A pre-feasibility study completed recently by the Port of Pittsburgh Commission (PPC) found that sufficient infrastructure already exists in many steel-handling and other river terminal facilities within the Port of Pittsburgh District to begin container-on-barge (COB) transport on the Ohio River.
The study was conducted by the PPC and funded through a cooperative agreement with the U.S. Maritime Administration (MARAD) and comes at a time as MARAD begins to examine new ways to encourage waterway transportation.
“Containers have been regularly used on European and Chinese inland vessels, but are only now finding their way into U.S. inland waterways,” said PPC Executive Director James McCarville.
“Efforts to promote container-on-barge in the past in the U.S. have met with a ‘chicken and egg syndrome. Barge lines are reluctant to commit to a service without the guarantee of cargo and container shippers are reluctant to commit cargo for a service that’s not regularly offered,” he added.
While the study found that some specialized river terminal yard equipment would be required, the bigger problems were the lack of port marketing data and public-private “intermodal” partnerships to book waterway-cargo for multiple shippers and destinations.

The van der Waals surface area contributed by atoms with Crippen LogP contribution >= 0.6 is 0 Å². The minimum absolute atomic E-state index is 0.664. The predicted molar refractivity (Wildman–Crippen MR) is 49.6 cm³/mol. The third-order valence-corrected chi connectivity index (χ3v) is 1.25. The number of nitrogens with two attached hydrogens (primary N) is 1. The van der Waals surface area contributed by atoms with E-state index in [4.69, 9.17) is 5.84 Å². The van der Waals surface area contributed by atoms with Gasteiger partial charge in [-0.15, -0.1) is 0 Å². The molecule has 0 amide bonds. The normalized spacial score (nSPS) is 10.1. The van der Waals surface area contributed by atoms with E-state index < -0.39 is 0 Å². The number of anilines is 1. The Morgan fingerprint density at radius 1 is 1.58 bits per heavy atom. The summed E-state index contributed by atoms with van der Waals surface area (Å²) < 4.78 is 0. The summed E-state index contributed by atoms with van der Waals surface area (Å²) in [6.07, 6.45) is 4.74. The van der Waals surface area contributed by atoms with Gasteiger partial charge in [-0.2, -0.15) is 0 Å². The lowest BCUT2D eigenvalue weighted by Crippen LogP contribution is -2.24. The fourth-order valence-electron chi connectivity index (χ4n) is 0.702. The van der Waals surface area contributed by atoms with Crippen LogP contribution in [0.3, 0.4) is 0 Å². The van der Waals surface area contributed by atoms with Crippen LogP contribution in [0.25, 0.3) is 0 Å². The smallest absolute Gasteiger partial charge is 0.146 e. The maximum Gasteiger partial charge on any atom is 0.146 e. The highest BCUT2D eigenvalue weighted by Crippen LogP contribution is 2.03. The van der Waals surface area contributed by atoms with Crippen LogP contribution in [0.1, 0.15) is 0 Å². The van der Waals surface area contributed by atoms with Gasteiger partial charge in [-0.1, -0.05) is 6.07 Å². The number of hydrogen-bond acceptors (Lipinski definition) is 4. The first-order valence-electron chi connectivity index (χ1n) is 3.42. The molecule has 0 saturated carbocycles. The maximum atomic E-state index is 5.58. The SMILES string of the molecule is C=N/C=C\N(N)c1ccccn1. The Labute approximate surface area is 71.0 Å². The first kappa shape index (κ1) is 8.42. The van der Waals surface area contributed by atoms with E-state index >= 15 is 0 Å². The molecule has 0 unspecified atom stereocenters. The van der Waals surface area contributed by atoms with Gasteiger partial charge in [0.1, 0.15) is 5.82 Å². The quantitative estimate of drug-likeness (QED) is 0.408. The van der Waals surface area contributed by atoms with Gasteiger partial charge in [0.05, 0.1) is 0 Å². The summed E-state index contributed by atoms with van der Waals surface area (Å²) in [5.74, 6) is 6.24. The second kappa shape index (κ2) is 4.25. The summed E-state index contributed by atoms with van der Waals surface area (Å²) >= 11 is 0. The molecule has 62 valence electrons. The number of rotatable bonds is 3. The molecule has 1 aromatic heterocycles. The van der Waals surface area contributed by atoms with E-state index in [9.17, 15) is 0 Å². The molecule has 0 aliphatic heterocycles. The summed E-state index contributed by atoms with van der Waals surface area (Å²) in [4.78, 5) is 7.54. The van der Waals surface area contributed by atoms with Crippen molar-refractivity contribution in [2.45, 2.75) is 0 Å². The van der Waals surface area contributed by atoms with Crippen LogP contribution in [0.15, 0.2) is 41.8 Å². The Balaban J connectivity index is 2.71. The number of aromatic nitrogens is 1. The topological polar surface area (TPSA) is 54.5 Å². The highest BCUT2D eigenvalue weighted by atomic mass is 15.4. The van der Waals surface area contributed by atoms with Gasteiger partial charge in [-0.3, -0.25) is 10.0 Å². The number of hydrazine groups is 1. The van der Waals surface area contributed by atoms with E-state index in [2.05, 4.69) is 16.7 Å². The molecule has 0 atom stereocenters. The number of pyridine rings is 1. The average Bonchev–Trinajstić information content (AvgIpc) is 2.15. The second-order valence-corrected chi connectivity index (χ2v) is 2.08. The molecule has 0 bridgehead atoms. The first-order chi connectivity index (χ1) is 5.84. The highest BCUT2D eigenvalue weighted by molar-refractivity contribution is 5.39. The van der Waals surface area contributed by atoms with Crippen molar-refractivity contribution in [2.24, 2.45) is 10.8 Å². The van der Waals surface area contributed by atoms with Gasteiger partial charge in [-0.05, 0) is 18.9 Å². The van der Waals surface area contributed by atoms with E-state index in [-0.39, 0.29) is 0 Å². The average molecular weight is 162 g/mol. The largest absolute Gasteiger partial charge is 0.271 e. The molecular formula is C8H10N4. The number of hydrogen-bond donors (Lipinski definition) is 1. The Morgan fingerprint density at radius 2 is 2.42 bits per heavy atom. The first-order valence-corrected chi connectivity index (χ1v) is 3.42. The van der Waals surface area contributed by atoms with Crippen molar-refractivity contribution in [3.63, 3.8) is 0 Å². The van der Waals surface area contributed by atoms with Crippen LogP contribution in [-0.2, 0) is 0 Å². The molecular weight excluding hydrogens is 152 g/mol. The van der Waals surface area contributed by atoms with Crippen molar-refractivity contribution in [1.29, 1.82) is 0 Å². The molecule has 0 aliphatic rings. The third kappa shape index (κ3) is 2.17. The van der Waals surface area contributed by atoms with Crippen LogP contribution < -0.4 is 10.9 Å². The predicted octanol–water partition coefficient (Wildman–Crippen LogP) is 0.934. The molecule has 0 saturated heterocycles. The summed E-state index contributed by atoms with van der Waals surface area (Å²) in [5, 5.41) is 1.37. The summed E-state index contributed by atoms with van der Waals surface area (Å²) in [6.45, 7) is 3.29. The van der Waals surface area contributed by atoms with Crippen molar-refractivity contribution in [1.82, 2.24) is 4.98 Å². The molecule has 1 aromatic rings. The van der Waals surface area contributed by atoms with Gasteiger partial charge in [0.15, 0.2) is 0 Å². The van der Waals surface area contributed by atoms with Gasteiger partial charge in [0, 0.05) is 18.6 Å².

The report describes the characteristics of successful COB services around the world, the problems typically encountered when trying to start a COB service, and strategies for COB services any port on the Ohio and Mississippi Rivers would likely have to overcome, including:
Port needs for equipment and market strategies
Shipper needs for easy access to cost data
Operator needs to eliminate the cost of double-handling through single bills of lading
System needs to eliminate unreliability of locks
The study also highlights the potential for combining containers with existing domestic cargoes, such as steel to establish port-to-port pairs for eventual intermodal distribution.
Finally, the research also calls for building on relationships between ports, such as the Inland Waterway Intermodal Cooperative Program and the inland Short Sea Shipping Initiative to better develop cooperative efforts to promote and implement container-on-barge throughout the inland waterway transportation system as a whole.
On another front, McCarville said the Commission has retained Martin Associates and Reebie Associates to undertake what may be the first effort to identify waterway-contestable container markets that could be served by water.
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